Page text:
Like the rest of the world, Brandon Sutter’s life was thrown for a loop during the height of the COVID-19 pandemic.
The forward was one of several Vancouver Canucks on the team in April 2021 to test positive for the virus. Sutter was able to finish the season and then signed a one year deal With Vancouver in the summer.
It was not until August when his health began to deteriorate when he began increasing his activity in preparation for the 2021–22 season. Sutter has been dealing with the effects of COVID for a long time and has not returned to the NHL ice since.
Sutter, now 34, is still not at full health, but is starting to think about a return to professional hockey.
“You never know, but I think I’m working my way through this and I see light at the end of the tunnel,” Sutter said Monday. on Sportsnet’s Eric Francis Show,
“I’m able to work again, and just do everyday chores. … I’m skating with the (Red Deer) Rebels two days a week. … I can’t do the things I used to I can’t get it up to the level I need to, but I’m getting better, and certainly hope it’s all behind me by mid-summer. If so, and I feel I’ll give it my best chance to do it.
Sutter is currently a free agent, and his goal would be to sign a professional tryout offer with an NHL team during training camp. The 11th-overall pick in the 2007 draft has 152 goals and 137 assists in 770 games split between the Carolina Hurricanes, Pittsburgh Penguins and Canucks.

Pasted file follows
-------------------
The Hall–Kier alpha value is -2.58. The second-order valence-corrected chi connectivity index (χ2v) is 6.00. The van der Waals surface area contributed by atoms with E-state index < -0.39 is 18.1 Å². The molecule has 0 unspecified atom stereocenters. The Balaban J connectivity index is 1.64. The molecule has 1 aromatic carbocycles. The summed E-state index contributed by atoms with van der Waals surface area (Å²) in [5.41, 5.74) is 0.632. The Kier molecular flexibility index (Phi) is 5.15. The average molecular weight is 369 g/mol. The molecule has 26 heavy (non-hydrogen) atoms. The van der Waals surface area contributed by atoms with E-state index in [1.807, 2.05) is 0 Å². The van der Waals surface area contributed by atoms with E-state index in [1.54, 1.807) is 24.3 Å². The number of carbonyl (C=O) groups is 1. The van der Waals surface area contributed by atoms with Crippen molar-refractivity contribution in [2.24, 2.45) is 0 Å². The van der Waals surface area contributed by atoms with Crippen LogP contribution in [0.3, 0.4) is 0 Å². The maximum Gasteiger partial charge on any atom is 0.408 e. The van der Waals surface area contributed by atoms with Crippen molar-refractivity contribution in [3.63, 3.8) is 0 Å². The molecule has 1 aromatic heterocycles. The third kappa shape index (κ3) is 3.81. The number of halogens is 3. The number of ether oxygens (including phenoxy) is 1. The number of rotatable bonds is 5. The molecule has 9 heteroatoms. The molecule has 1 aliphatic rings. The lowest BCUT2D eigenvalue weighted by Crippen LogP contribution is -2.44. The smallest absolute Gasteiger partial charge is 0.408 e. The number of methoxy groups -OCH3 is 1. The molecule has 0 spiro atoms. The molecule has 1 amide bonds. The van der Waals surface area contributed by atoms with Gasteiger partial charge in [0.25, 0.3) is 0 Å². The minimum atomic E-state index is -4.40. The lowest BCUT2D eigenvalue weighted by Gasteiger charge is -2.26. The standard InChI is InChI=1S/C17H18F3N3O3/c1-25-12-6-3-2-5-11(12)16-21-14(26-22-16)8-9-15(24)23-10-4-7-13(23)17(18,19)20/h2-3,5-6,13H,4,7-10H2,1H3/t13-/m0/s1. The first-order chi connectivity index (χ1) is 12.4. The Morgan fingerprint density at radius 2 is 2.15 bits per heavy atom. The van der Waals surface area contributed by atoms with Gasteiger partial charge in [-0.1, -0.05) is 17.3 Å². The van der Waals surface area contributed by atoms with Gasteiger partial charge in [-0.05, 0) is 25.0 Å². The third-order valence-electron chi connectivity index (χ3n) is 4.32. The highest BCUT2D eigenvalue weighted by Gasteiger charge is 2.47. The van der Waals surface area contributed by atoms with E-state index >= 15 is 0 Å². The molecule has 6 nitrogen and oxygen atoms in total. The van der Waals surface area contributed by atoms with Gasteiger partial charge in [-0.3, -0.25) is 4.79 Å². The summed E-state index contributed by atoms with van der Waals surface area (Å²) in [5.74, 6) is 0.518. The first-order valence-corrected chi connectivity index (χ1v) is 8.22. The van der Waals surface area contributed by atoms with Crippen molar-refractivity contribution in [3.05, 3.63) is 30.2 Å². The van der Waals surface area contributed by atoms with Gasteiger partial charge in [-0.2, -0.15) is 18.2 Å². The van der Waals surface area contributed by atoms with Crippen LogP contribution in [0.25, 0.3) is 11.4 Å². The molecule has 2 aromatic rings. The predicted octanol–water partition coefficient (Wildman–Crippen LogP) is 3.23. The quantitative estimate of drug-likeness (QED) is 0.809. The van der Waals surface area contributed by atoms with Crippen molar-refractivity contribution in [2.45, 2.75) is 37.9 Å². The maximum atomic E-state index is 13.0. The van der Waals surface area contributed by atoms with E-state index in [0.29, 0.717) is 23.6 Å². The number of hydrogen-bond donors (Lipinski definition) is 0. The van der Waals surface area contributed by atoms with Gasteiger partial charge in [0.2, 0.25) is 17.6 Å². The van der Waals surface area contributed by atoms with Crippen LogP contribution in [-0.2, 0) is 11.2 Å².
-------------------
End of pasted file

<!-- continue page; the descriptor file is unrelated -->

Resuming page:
The New York native cites his children as one of his biggest inspirations for returning to the sport he loves. Sutter hopes to give him a similar experience as he grew up with, the son of longtime NHLer Brent Sutter, who also enjoyed a successful coaching career.
“My kids are now six, four and one, and with COVID they haven’t been around rinks for the past few years, so I haven’t had the chance to share hockey with them the way I’d dreamed of, Sutter said to Francis.
“I want to see him running around the rink like I was a kid. That would be a cool thing… so I’d like to have a year to give it a chance.”
Initially a main source of frustration for Sutter was not being able to figure out what was wrong with his body, as many tests showed no problems. He is still seeing doctors and consulting naturopaths in Calgary. He has also been in contact with Chicago Blackhawks captain Jonathan Toews, who himself has been dealing with COVID for a long time.
“You’re not alone, but it’s a rare thing,” Sutter told Francis. “Fortunately, no one else had any bad, long-lasting effects other than me or teammates. … Unfortunately I did. So, just deal with them one day at a time.”
“I’ll just see what my body can do.”